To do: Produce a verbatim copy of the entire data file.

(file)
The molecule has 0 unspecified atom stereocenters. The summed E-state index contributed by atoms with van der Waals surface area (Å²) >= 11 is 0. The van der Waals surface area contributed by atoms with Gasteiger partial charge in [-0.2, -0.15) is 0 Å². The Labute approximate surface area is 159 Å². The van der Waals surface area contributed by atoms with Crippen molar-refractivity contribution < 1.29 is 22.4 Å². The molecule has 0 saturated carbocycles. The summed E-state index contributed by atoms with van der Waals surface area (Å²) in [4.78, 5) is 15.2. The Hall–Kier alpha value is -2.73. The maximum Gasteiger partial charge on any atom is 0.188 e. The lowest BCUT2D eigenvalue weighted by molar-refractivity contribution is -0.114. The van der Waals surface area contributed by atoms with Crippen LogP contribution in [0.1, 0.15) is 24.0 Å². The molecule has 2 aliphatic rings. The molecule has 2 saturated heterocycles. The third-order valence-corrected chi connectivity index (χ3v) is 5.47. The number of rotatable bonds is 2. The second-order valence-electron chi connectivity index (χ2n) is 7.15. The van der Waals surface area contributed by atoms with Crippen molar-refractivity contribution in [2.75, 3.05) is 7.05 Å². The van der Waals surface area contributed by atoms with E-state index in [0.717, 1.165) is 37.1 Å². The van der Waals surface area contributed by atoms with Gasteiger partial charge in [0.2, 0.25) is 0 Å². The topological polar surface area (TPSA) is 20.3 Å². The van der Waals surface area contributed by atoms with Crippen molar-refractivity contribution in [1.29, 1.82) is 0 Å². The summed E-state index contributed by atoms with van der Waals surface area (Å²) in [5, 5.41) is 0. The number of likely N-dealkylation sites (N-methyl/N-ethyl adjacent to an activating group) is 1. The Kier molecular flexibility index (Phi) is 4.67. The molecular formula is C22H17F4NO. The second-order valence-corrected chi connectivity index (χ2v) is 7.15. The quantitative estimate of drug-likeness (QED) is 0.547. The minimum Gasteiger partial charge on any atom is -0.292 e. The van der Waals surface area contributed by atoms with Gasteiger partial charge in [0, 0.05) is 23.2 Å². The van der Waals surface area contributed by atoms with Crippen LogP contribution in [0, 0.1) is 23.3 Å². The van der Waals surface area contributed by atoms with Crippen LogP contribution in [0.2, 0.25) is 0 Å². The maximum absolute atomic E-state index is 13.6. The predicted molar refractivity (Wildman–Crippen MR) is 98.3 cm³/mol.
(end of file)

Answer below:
The molecule has 0 unspecified atom stereocenters. The summed E-state index contributed by atoms with van der Waals surface area (Å²) >= 11 is 0. The van der Waals surface area contributed by atoms with Gasteiger partial charge in [-0.2, -0.15) is 0 Å². The Labute approximate surface area is 159 Å². The van der Waals surface area contributed by atoms with Crippen molar-refractivity contribution < 1.29 is 22.4 Å². The molecule has 0 saturated carbocycles. The summed E-state index contributed by atoms with van der Waals surface area (Å²) in [4.78, 5) is 15.2. The Hall–Kier alpha value is -2.73. The maximum Gasteiger partial charge on any atom is 0.188 e. The lowest BCUT2D eigenvalue weighted by molar-refractivity contribution is -0.114. The van der Waals surface area contributed by atoms with Crippen LogP contribution in [0.1, 0.15) is 24.0 Å². The molecule has 2 aliphatic rings. The molecule has 2 saturated heterocycles. The third-order valence-corrected chi connectivity index (χ3v) is 5.47. The number of rotatable bonds is 2. The second-order valence-electron chi connectivity index (χ2n) is 7.15. The van der Waals surface area contributed by atoms with Crippen molar-refractivity contribution in [2.75, 3.05) is 7.05 Å². The van der Waals surface area contributed by atoms with E-state index in [0.717, 1.165) is 37.1 Å². The van der Waals surface area contributed by atoms with Gasteiger partial charge in [0.2, 0.25) is 0 Å². The topological polar surface area (TPSA) is 20.3 Å². The van der Waals surface area contributed by atoms with Crippen molar-refractivity contribution in [1.29, 1.82) is 0 Å². The summed E-state index contributed by atoms with van der Waals surface area (Å²) in [5, 5.41) is 0. The number of likely N-dealkylation sites (N-methyl/N-ethyl adjacent to an activating group) is 1. The Kier molecular flexibility index (Phi) is 4.67. The molecular formula is C22H17F4NO. The second-order valence-corrected chi connectivity index (χ2v) is 7.15. The quantitative estimate of drug-likeness (QED) is 0.547. The minimum Gasteiger partial charge on any atom is -0.292 e. The van der Waals surface area contributed by atoms with Gasteiger partial charge in [0, 0.05) is 23.2 Å². The van der Waals surface area contributed by atoms with Crippen LogP contribution in [0, 0.1) is 23.3 Å². The van der Waals surface area contributed by atoms with Crippen LogP contribution in [0.2, 0.25) is 0 Å². The maximum absolute atomic E-state index is 13.6. The predicted molar refractivity (Wildman–Crippen MR) is 98.3 cm³/mol.